Differential effects of uridine adenosine tetraphosphate on purinoceptors in the rat isolated perfused kidney.
ABSTRACT Purinergic signalling plays an important role in vascular tone regulation in humans. We have identified uridine adenosine tetraphosphate (Up(4)A) as a novel and highly potent endothelial-derived contracting factor. Up(4)A induces strong vasoconstrictive effects in the renal vascular system mainly by P2X(1) receptor activation. However, other purinoceptors are also involved and were analysed here.
The rat isolated perfused kidney was used to characterize vasoactive actions of Up(4)A.
After desensitization of the P2X(1) receptor by α,β-methylene ATP (α,β-meATP), Up(4)A showed dose-dependent P2Y(2)-mediated vasoconstriction. Continuous perfusion with Up(4)A evoked a biphasic vasoconstrictor effect: there was a strong and rapidly desensitizing vasoconstriction, inhibited by P2X(1) receptor desensitization. In addition, there is a long-lasting P2Y(2)-mediated vasoconstriction. This vasoconstriction could be blocked by suramin, but not by PPADS or reactive blue 2. In preparations of the rat isolated perfused kidney model with an elevated vascular tone, bolus application of Up(4)A showed a dose-dependent vasoconstriction that was followed by a dose-dependent vasodilation. The vasoconstriction was in part sensitive to P2X(1) receptor desensitization by α,β-meATP, and the remaining P2Y(2)-mediated vasoconstriction was only inhibited by suramin. The Up(4)A-induced vasodilation depended on activation of nitric oxide synthases, and was mediated by P2Y(1) and P2Y(2) receptor activation.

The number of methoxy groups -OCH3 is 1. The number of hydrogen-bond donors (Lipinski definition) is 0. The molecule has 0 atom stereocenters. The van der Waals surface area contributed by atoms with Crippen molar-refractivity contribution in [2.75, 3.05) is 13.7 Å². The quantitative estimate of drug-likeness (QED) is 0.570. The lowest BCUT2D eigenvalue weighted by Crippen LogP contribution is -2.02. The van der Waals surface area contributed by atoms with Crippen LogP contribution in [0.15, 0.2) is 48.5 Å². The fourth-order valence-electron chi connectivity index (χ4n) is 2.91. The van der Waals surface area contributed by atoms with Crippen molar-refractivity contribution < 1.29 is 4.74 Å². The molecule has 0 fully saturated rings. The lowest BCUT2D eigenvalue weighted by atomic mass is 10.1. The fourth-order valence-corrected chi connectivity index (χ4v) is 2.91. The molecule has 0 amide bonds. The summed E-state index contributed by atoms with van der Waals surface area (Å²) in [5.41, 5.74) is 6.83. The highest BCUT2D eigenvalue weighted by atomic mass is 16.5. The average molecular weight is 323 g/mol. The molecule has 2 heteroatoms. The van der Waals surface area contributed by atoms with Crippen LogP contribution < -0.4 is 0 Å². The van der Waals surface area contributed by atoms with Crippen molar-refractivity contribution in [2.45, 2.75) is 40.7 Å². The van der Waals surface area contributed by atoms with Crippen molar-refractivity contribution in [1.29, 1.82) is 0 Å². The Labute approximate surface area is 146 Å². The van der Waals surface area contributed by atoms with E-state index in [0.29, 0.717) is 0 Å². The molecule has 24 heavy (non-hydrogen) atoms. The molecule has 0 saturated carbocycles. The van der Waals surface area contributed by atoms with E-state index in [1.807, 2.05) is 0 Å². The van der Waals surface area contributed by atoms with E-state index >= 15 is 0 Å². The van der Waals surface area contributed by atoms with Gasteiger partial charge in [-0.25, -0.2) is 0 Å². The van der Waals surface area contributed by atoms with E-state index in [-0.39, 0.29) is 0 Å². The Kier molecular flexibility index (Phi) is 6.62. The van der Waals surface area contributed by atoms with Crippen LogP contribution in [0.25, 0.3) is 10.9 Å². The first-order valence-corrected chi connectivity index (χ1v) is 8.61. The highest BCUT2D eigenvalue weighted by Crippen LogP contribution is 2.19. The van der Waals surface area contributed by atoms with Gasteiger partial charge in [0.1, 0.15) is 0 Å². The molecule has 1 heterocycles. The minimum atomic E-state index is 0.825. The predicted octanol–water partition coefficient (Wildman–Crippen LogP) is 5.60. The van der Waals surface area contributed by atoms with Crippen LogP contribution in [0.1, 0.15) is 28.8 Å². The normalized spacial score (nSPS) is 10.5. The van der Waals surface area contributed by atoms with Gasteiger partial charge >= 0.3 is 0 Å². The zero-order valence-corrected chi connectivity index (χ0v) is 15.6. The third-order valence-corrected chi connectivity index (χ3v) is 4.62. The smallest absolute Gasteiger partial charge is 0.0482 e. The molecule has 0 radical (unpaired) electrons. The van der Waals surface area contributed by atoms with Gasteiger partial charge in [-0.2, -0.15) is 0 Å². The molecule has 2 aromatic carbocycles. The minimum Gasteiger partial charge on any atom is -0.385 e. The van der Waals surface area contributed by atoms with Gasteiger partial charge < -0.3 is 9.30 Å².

Up(4)A activated P2X(1) and P2Y(2) receptors to act as a vasoconstrictor, whereas endothelium-dependent vasodilation was induced by P2Y(1/2) receptor activation. Up(4)A might be of relevance in the physiology and pathophysiology of vascular tone regulation.